Of her selection, she said, “I’m proud of what that says about OutServe-SLDN, I’m proud of what it says about us as a movement. I’m grateful for the accomplishments, not just of trans people and allies of the past five years who have helped get us here, but for people for the 35 or 40 years before that who got us just to that point.”
She added, “It’s amazing to be a part of a movement that is growing to embody its most deeply held values.”
Maj. Shannon McLaughlin, right, is a Judge Advocate General in Massachusetts Army National Guard. She and her wife, Casey, are two of the plaintiff’s in SLDN’s pending lawsuit challenging the Defense of Marriage Act’s constitutionality as applied to servicemembers’ families.
One of the first movement issues in which Robinson will now play a key role is the way the military handles benefits for same-sex couples in the military. Although the Defense of Marriage Act bans some benefits, SLDN has been pushing since before DADT repeal to get the Pentagon to extend those benefits now that could be extended to same-sex couples and their families without violating DOMA.
“DOD has been sitting on [those issues] for some time,” Robinson said. “We will continue — this organization has pressed hard for these changes and we will continue to do so. The great thing about our merger is I think it amplifies our voice. It allows me, as a leader, to walk into those meetings and say, ‘I’m speaking here today on behalf of 6,000 gay and lesbian servicemembers and their families, and they need these benefits. They need them now.’”
SLDN also has a pending lawsuit challenging DOMA’s application to same-sex couples’ military benefits, as well as two laws limiting veterans’ benefits on a similar basis.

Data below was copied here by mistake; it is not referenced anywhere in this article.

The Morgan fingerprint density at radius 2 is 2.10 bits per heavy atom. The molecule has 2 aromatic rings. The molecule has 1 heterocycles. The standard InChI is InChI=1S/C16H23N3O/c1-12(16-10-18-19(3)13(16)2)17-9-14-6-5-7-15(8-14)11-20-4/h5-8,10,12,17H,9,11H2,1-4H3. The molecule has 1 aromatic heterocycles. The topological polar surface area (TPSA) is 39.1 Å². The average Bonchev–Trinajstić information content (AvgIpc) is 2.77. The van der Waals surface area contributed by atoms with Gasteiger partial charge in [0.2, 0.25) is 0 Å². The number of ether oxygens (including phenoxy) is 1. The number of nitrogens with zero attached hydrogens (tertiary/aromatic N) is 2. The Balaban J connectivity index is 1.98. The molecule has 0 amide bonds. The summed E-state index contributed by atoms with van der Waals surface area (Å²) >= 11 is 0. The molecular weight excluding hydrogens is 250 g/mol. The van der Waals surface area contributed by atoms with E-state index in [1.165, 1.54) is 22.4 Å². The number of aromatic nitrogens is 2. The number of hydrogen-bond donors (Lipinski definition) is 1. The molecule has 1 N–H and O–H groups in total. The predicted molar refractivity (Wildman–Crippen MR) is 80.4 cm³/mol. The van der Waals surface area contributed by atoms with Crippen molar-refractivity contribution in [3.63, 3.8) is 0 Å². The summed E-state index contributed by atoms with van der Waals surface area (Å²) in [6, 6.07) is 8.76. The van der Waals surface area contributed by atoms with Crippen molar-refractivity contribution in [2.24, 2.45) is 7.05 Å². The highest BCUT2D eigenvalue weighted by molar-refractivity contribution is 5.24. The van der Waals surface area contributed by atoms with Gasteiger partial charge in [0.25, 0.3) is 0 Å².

Robinson declined to detail her new organization’s strategy for winning out trans service, but suggested that the visibility of active duty trans servicemembers and former servicemembers like her would be a part of that push, just as the public faces of gay and lesbian veterans and war heroes and those still serving played a key role in winning public support for the repeal of “Don’t Ask, Don’t Tell.”
“I think a crucial part of that strategy is ensuring that the stories of transgender servicemembers and veterans are being told,” Robinson said. “Trans people have served from our nation’s founding, just as LGB people have. Because of the state of medical and readiness regulations, they continue to be forced into silence. Having an organization like ours, that can help to elevate those stories and make them a part of the conversation, is very, very important. The more we tell those stories, the closer we are to winning that fight.”
As Air Force First Lt. Josh Seefried, a co-founder of OutServe and board member of the combined OutServe-SLDN, told BuzzFeed, “Allyson gets what this next phase of the LGBT military movement. The military is the United States’ largest employer. That means we can’t just focus on what’s going on in Washington, D.C. — we have to focus what’s happening across our military bases worldwide, including on the battlefield. She understands this and will connect with our actively serving members like no one else could.”
Talking about how her selection itself is a marker in the rapidly moving story of the fight for LGBT equality, Robinson, well aware of the difficulties inherent in leading an LGBT organization, acknowledged that marker but was — days before starting the job — already focused on the task ahead.
“I’ve learned not to think too much about that,” she said. “I’ve got a lot of other things to think about right now. I have a lot of people, a lot of very specific concerns to think about, and they’re people who mean a lot to me. I’ve used this word before: They’re my family. That’s really where my thoughts are and where my heart is right now. And I know that if I can keep the focus there, then a lot of the rest of the stuff takes care of itself.”